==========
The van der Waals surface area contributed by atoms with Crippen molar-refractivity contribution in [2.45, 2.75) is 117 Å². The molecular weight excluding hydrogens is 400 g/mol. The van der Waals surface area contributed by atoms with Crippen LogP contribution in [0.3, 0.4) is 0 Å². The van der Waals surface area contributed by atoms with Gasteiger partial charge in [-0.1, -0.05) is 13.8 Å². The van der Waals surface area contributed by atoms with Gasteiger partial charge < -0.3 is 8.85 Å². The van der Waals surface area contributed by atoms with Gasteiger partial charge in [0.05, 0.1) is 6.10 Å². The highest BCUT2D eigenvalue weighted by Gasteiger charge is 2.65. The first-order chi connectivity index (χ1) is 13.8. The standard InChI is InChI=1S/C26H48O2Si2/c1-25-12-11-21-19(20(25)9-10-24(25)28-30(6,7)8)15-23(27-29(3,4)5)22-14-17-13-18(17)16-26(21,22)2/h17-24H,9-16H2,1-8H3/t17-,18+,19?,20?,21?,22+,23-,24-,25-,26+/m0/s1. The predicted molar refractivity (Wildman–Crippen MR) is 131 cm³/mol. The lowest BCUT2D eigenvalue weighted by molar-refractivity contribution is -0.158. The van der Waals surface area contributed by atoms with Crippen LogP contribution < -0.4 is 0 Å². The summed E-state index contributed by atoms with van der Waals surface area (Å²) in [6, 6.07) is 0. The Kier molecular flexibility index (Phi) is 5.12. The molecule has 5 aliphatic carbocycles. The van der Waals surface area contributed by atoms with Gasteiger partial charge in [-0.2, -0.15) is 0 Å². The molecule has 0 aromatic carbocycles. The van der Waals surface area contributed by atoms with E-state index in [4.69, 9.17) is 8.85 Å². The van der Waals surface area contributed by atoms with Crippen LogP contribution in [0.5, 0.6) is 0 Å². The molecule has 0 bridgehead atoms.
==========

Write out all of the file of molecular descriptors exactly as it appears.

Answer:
The van der Waals surface area contributed by atoms with Crippen molar-refractivity contribution in [2.45, 2.75) is 117 Å². The molecular weight excluding hydrogens is 400 g/mol. The van der Waals surface area contributed by atoms with Crippen LogP contribution in [0.3, 0.4) is 0 Å². The van der Waals surface area contributed by atoms with Gasteiger partial charge in [-0.1, -0.05) is 13.8 Å². The van der Waals surface area contributed by atoms with Gasteiger partial charge < -0.3 is 8.85 Å². The van der Waals surface area contributed by atoms with Gasteiger partial charge in [0.05, 0.1) is 6.10 Å². The highest BCUT2D eigenvalue weighted by Gasteiger charge is 2.65. The first-order chi connectivity index (χ1) is 13.8. The standard InChI is InChI=1S/C26H48O2Si2/c1-25-12-11-21-19(20(25)9-10-24(25)28-30(6,7)8)15-23(27-29(3,4)5)22-14-17-13-18(17)16-26(21,22)2/h17-24H,9-16H2,1-8H3/t17-,18+,19?,20?,21?,22+,23-,24-,25-,26+/m0/s1. The predicted molar refractivity (Wildman–Crippen MR) is 131 cm³/mol. The lowest BCUT2D eigenvalue weighted by molar-refractivity contribution is -0.158. The van der Waals surface area contributed by atoms with Crippen LogP contribution < -0.4 is 0 Å². The summed E-state index contributed by atoms with van der Waals surface area (Å²) in [6, 6.07) is 0. The Kier molecular flexibility index (Phi) is 5.12. The molecule has 5 aliphatic carbocycles. The van der Waals surface area contributed by atoms with Gasteiger partial charge in [-0.2, -0.15) is 0 Å². The molecule has 0 aromatic carbocycles. The van der Waals surface area contributed by atoms with E-state index in [4.69, 9.17) is 8.85 Å². The van der Waals surface area contributed by atoms with Crippen LogP contribution in [0.5, 0.6) is 0 Å². The molecule has 0 bridgehead atoms.